I was at an American expat friend's place for group brunch recently and noticed that she puts a small bucket of food scraps for composting in the freezer. That led to think about this practice and why in Singapore, not many families do it or are even aware it.
Every household in Singapore throws away a lot of food scraps, just think of how much your mum or your helper cook at home. There is something useful about those "waste" and perhaps you can help your family members gain a new hobby while educating them about eco-living.
Compost is organic material that can be added to soil to help plants grow. It enriches soil, helps to retain moisture and suppress plant diseases and pests. It also reduces the need for chemical fertilisers which means you can grow your own organic herbs. Most importantly it reduces methane emissions from landfills and lowers your carbon footprint.
Here's how you can do composting at home:
1. Position your compost bin in a non-humid and shaded spot near a water source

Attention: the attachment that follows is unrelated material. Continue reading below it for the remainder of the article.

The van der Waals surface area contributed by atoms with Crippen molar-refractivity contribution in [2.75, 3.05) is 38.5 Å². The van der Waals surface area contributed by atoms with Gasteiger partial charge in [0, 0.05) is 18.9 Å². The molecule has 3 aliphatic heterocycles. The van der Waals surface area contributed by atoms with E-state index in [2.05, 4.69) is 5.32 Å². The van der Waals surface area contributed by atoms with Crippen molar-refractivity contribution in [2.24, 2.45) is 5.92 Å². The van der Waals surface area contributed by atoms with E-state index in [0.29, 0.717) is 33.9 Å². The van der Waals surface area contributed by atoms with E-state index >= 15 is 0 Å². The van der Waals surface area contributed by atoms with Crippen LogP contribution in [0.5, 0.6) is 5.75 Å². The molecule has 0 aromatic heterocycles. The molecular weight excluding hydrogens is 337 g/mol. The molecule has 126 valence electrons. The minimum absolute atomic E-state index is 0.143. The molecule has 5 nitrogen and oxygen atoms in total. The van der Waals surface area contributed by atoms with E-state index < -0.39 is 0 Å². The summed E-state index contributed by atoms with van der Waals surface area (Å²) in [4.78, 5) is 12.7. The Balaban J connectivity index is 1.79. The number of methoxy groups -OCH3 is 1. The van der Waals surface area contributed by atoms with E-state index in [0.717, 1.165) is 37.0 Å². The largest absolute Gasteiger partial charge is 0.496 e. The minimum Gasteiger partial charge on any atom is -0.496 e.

2. Add brown (dead leaves, branches, twigs) and green materials (vegetable and fruit waste) as they are collected, making sure larger pieces are cut into smaller pieces Do not add anything with dairy, grains (rice, noodles, bread etc), oil or meat
3. Add water to dry materials as you add them
4. Once the compost pile is ready, throw in grass clippings and green waste into the pile and bury fruit and vegetable waste under 10 inches of compost material. Optional: Cover top of compost with a tarp to keep it moist. When the material at the bottom is dark and rich in color, your compost is ready to use. This usually takes anywhere between two months to two years.
5. If you do not have space for an outdoor compost pile, you can compost materials indoors using a special type of bin, which you can buy at a local hardware store, gardening supplies store, or make yourself. Remember to manage and tend your pile and keep track of what you throw in. Your compost should be ready in two to five weeks.